They want to keep employees long after they’ve been hired and maintain high levels of productivity, but to do so, they need to examine some of the causes of poor retention.

Insights into the state of retention today

Let’s look at some statistics to keep in mind as you look to solve your retention concerns.

1. Some 73% of organizations revamp their on-boarding to improve their employee retention. It’s not the only reason companies update onboarding, but it’s an important one that should clue you into how important retention is at most companies. This is the time in which new hires connect with the company, so improving the correlation between their work and the organizational values will help boost employee longevity.

2. One third of new hires quit their job after about six (6) months. During the early stages of your employees’ careers, it’s critical to outline milestones for your new hires to accomplish. Without these goals to help attentively cultivate new employees, it’s easy for them to become under-challenged or overwhelmed. Both situations create an unnecessarily heavy burden on your recruiters and your employees.

3. Referred employees have a 45% retention rate after two years. As it turns out, most referred employees are more likely to stay in their new role. That 45% number is much lower than the average employee sourced from, say, a job board (80%), possibly because they’re working with people they already know in a position they’re more likely to functionally fit. Your referral program is invaluable to the success and tenure of your new employees, and like your on-boarding process, reassess it as needed to improve retention.

4. Nearly four out of five (78%) of business leaders rank employee retention as important or urgent. With the cost of employee turnover and the benefits of having retaining well-trained employees versed in company policies and procedures, making sure new hires don’t leave for avoidable reasons is one of leaders’ top concerns, and should be one of yours, too.

5. Remote workers are 50% less likely to quit. Employees who telecommute to work are typically more satisfied with their jobs, so it makes sense they’d be less likely to quit – they’re able to work at their own pace, in an environment they’re comfortable in. This makes remote work options a powerful way for companies to retain employees.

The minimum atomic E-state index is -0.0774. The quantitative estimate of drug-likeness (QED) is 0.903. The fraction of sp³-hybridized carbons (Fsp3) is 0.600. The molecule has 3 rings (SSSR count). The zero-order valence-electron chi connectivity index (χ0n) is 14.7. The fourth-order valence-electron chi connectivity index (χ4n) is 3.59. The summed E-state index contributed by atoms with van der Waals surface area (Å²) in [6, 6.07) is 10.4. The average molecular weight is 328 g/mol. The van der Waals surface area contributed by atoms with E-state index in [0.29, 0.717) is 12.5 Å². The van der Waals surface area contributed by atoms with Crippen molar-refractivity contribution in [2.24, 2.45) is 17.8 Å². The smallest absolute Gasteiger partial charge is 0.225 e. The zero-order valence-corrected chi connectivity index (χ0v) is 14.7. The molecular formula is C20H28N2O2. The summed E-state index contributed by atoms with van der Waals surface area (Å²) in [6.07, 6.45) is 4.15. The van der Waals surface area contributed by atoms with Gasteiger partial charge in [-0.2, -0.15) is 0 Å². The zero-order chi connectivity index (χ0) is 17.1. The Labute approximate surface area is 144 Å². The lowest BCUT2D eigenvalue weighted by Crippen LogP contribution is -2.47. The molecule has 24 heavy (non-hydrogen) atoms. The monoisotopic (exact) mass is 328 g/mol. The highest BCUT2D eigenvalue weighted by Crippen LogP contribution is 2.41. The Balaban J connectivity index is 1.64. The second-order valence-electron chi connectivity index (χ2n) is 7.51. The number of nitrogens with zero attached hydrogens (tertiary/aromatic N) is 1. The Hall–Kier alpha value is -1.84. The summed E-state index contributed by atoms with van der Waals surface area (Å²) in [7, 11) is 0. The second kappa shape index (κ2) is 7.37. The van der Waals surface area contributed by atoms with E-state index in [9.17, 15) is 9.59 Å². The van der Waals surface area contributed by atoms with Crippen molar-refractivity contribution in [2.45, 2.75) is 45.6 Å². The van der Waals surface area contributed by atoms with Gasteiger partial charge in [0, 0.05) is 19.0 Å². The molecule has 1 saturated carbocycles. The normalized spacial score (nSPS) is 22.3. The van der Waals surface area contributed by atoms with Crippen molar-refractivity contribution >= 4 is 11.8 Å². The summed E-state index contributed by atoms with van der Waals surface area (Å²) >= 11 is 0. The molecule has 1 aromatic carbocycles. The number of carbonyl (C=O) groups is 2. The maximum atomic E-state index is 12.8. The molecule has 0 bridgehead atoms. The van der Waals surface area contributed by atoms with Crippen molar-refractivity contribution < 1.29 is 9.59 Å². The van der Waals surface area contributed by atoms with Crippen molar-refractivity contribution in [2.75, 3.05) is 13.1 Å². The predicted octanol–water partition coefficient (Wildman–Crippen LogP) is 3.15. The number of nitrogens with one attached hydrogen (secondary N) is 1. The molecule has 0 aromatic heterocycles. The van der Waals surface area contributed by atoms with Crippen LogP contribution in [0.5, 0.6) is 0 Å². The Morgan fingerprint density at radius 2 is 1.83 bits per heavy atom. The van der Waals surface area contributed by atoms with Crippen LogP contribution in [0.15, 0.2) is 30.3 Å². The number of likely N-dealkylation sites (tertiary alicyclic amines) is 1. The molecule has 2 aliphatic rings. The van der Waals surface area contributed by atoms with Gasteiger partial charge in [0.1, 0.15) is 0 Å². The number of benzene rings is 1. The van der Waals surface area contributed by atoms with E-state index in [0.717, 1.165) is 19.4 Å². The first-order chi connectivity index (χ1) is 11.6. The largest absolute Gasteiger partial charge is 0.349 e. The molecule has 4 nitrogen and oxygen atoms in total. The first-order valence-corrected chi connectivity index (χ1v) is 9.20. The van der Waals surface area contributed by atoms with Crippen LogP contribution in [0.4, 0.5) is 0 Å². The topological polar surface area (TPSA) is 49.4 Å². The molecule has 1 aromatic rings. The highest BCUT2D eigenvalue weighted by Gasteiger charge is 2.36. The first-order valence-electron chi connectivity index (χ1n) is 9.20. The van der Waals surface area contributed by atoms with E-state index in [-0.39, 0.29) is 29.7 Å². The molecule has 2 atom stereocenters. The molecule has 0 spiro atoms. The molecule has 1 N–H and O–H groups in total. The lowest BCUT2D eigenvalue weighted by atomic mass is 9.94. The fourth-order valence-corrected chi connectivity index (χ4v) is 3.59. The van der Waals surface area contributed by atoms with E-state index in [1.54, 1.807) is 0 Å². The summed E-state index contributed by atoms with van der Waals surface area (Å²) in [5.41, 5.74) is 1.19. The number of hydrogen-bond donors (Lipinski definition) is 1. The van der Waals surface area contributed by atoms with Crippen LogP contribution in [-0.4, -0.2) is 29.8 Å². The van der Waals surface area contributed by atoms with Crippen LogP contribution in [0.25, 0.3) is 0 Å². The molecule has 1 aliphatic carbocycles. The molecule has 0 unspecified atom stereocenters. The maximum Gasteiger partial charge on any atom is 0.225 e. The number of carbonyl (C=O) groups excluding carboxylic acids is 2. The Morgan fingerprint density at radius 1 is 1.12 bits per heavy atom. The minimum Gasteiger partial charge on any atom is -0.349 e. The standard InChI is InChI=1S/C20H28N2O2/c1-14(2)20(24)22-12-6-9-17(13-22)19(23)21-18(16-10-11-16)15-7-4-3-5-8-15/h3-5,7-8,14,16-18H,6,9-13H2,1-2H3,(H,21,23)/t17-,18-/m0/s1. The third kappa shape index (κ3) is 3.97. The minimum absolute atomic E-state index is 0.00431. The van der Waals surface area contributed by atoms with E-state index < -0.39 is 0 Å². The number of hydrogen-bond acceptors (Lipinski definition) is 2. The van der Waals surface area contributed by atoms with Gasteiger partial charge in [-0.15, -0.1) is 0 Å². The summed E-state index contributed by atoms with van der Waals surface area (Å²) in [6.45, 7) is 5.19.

6. One third (33%) of employees knew whether they would stay with their company long-term after their first week. Only one-third of employees … that’s a pretty small number in terms of retention. Your company’s first impression is incredibly important. You simply can’t afford to let your new employees figure out their place in your company; you need to engage them early and often with a specific strategy and goal in mind.

7. Some 35% of employees will start looking for a job if they don’t receive a pay raise in the next 12 months. They may not be some of the most loyal employees, but you can expect to see some possible retention problems if the company can’t provide the team with raises. No matter how long your employees have been with your company, they expect a raise every year. But if you’ve on-boarded new hires well, created a connection between their role in the company and the overall values, this might not be as much of a problem as you’d expect.

8. One third (33%) of leaders at companies with 100 plus employees are currently looking for jobs. Even those in senior leadership roles aren’t immune to leaving. Don’t let your leadership fall prey to feeling undervalued at your organization; give them the reassurance they need to stay. Otherwise, they’ll likely head for greener pastures.

9. 32% of employers say they expect employees to job-hop. With the increasing number of employees who stay at a company no longer than three years, some companies have begun making it part of their hiring plan. It’s smart to keep trends like this in mind when building a hiring plan, but it’s also smart to figure out their root cause, and see if your company can’t do something to stop job-hopping from happening in the first place.

These statistics don’t paint a pretty picture about the state of employee retention. The good news is that you can use these statistics as a way to develop new strategies to retain employees for the long haul, and hopefully develop a new hiring process along the way.

Zero Fee Recruiter is a new and better way to find great talent.

We are the world’s largest passive candidate marketplace. We provide you with only qualified and verified professionals that we have vetted for each position you are looking to fill.

ZFR focuses on passive candidates that we source through our proprietary system, “Reach Out”, and this enables our team to reach candidates that are not actively looking.

We guarantee results! It’s that easy…